2004-09-24 / Columnists

From The Artists Studio

Rockaway Artists Alliance
by Susan Hartenstein

“Thinking Outside The Box,” by Christina Jorge. Clay figure with acrylic paint on a cloth-draped wood base.
“Thinking Outside The Box,” by Christina Jorge. Clay figure with acrylic paint on a cloth-draped wood base. “FRAME: Art in the Period between the 2nd and 3rd World Wars” is an exhibition of unforgettable images that tap into our deepest emotions and our most profound concerns. As a people caught in the maelstrom of modern global politics and the daily horrors that confront us, FRAME holds significance for each of us. But unlike the pictures on our TV screens and newspapers, the images of FRAME were created by artists to express for themselves, and ultimately for us all, the spectrum of our very human reactions to our world.

Anger, fear, pride, confusion, disgust, hope can all be found among the powerful artworks of this exhibition. Taking no point of view, FRAME, which was curated by Katherina Romanenko, allows each individual artist and viewer the freedom of expression, exploration and debate.

The eighteen artists of FRAME have come from various parts of the country and the metropolitan area. Their works explore themes that are timely and timeless. Retired New York City police detective Richard Rowney Connell now lives and works in New Kingston, NY. One of the two mixed media sculptures he has entered in FRAME is titled “Paradox 1939.” A visual parody of the symbols of the 1939 World’s Fair, the Perisphere and Trylon, the sculpture is of a Trylon and German World War II helmet on a platform, all glazed in white. Connell states, “The World’s Fair opened April 30, 1939 in America and World War II opened four months later on September 1, 1939 in Poland. With Poland in flames and despair, the world played games at the fair. The Perisphere and Trylon were to be symbols of world progress and cooperation but the Perisphere degenerated into a symbol of aggression.

Christina Jorge has created “Thinking Outside the Box,” a clay figure with acrylic paint on a cloth draped wood base. Her artist statement reads: “In March 2003, on the orders of President George W. Bush, U.S. led forces invaded Iraq. Casualties and death are an inevitable cost of war.

The issue of servicemen’s coffins is a sensitive one with some analyst’s claiming America’s withdrawal from Vietnam was fueled by pictures of body bags coming home. Thus, on the eve of the Iraq War, the Pentagon/Bush administration issued an order prohibiting any media coverage of “deceased military personnel at U.S. bases”

“In April 2004, a photo of flag-draped coffins containing fallen American soldiers from Iraq appeared on the front page of The Seattle Times. Tami Silicio, a cargo processor for a private military contractor Maytag Aircraft, took the snapshot as the coffins were being loaded onto an aircraft at the Kuwait international airport. Her intention was not an anti-war statement but as she says, “was done to show families the total respect and honor shown to their sons as they were sent home.” Rather than an award for the incredible image she captured on film, she was terminated from her job. Her spouse also lost his job with the company. Maytag Aircraft claims they were pressured by the United States government to fire the couple.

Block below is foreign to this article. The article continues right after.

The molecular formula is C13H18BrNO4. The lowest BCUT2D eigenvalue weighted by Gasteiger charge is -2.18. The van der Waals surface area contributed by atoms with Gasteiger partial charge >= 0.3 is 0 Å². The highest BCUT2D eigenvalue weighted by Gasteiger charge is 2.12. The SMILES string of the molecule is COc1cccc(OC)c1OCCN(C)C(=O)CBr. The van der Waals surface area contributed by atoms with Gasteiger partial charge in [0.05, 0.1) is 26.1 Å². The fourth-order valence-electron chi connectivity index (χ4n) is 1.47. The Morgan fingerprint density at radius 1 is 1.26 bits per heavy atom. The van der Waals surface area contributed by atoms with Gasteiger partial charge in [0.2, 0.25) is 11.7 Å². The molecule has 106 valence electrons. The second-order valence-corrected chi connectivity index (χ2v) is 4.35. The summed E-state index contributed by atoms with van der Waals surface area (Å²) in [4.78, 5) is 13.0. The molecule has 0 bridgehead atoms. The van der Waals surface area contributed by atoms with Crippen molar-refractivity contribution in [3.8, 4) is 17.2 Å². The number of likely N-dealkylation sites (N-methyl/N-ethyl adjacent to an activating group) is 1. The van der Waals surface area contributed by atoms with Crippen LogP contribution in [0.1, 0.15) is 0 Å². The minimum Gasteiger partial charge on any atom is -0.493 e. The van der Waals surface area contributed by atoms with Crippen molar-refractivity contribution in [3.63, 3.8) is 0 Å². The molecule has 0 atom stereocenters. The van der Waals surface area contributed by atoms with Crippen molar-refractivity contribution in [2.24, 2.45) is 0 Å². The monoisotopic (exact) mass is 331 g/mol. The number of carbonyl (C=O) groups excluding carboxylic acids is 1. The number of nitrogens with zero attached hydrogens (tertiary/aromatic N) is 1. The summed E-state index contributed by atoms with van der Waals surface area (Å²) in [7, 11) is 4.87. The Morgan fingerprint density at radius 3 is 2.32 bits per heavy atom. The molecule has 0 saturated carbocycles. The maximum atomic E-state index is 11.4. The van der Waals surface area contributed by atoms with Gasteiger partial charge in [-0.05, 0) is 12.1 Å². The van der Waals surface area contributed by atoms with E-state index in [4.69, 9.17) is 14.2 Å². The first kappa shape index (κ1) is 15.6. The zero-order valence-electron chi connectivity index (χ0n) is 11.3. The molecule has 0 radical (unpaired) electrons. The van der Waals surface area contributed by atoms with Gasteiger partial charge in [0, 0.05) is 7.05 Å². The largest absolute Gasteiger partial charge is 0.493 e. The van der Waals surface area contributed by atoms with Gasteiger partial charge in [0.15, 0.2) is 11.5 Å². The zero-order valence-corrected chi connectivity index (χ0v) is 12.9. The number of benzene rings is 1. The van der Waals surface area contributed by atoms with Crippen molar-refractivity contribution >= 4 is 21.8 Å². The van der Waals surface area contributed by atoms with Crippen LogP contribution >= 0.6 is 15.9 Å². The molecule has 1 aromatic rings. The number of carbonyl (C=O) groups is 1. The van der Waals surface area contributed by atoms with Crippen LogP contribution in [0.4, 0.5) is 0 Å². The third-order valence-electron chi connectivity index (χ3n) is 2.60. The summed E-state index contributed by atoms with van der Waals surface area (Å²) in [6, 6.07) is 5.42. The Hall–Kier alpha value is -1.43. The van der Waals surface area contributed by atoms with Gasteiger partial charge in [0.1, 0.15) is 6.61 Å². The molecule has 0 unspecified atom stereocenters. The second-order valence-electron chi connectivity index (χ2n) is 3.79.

At the same time the government released similar photos breaking their own ban.

“This piece pays tribute to those who have sacrificed life and limb during this war.

“No ban or censorship can hide or sanitize the human toll and the cost to date of 1000 American lives, countless innocent Iraqi citizens, and the multitude of military men and women who have been maimed and scarred both physically and psychologically.”

Serbian artist Daniel Kariko lives in Florida and has studied, worked and exhibited all across this country. His photography explores the world of his roots in the context of the global map. Kariko asks the difficult question: “Yugoslavia was a communist country with John Wayne westerns playing on Sunday afternoon TV. I learned about American culture from movies and sitcoms. Violence is a basic condition of human beings. In the Old World it takes the form of wars. In the west, violence is under the surface, activated by frustration.

The world crashed into America in September of 2001.

How much difference is there now?”

Long Island City artist Madeline Braisted displays a photograph, “Amy’s Story,” of performance artist Amy Shapiro telling her very personal story of 9-11. The photo captures Shapiro’s tribute to the courage of New York’s citizens and visitors. Braisted states: “Though the wars and attacks may come and go we go on, but we never forget .”

FRAME runs from October 2 through November 7 at RoCA in Fort Tilden. (Due to renovations to sTudio 7 Gallery, the start of the exhibit needed to be delayed from September 26, as had been planned.) Sunday, October 3 from 1-3 PM is the wine and cheese opening reception for FRAME and ARTSPLASH 2004. RAA invites all to attend an exhibition that will stir the minds and emotions of those who see it – an exhibition whose significance extends far beyond this peninsula and well beyond these times.

Reminder: The final performance of “Seven,” seven terrific short one-act plays, is Saturday, September 25 at 8 p.m. at the First Congregational Church, 320 Beach 94th Street. Tickets: $10 ($7 for seniors) are available at the door.

Final performances of RTC’s “Rockaway Café 2004” are September 30, October 1 and 2 at 8 PM at the Post Theater, Fort Tilden. Tickets: $15 for adults, $10 for seniors and kids.

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